Experimental Selves: Person and Experience in Early Modern Europe
Drawing on the generous semantic range the term enjoyed in early modern usage, Experimental Selves argues that 'person, ' as early moderns understood this concept, was an 'experimental' phenomenon--at once a given of experience and the self-conscious arena of that experience. Person so conceived was discovered to be a four-dimensional creature: a composite of mind or 'inner' personality; of the body and outward appearance; of social relationship; and of time.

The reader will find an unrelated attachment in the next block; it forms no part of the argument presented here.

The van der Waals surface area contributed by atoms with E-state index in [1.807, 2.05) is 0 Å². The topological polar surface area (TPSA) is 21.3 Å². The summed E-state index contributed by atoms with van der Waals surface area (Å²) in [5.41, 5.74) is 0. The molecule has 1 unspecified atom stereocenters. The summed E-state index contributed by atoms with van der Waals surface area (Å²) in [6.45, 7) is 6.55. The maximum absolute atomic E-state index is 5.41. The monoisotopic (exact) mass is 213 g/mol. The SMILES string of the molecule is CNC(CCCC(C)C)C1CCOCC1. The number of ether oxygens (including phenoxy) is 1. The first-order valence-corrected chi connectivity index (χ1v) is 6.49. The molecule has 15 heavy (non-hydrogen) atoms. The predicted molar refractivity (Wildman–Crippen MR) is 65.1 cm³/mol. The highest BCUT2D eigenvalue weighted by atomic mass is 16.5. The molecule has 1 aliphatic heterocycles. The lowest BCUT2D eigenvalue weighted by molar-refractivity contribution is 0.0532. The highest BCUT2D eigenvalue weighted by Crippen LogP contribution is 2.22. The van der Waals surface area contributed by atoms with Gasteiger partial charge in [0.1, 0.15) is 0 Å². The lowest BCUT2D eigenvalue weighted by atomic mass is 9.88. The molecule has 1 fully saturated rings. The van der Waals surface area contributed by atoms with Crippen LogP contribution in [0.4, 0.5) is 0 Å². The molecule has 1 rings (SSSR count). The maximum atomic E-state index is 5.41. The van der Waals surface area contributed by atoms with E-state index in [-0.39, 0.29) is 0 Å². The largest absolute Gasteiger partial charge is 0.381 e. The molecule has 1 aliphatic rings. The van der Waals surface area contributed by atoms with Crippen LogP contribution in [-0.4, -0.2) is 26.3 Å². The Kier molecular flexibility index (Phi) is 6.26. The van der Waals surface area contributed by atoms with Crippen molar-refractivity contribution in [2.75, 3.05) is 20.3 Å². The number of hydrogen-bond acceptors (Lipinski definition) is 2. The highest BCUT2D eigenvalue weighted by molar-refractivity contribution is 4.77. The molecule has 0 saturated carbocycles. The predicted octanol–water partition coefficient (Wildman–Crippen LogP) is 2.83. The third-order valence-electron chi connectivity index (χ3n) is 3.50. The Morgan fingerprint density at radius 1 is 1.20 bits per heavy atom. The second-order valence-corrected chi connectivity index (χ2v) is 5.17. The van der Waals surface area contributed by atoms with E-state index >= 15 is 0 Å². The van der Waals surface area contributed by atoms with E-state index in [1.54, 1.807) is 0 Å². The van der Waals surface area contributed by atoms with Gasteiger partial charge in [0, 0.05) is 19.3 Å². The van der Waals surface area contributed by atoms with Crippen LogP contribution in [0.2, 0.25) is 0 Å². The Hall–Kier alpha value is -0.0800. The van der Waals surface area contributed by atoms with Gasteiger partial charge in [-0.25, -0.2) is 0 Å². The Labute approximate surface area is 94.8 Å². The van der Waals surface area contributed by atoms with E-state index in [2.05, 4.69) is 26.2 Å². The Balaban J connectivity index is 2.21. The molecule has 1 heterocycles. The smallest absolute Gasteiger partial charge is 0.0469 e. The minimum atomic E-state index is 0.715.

Through a series of case studies keyed to a wide variety of social and cultural contexts, including theatre, the early novel, the art of portraiture, pictorial experiments in vision and perception, theory of knowledge, and the new experimental science of the late-seventeenth and eighteenth centuries, the book examines the manifold shapes person assumed as an expression of the social, natural, and aesthetic 'experiments' or experiences to which it found itself subjected as a function of the mere contingent fact of just having them.
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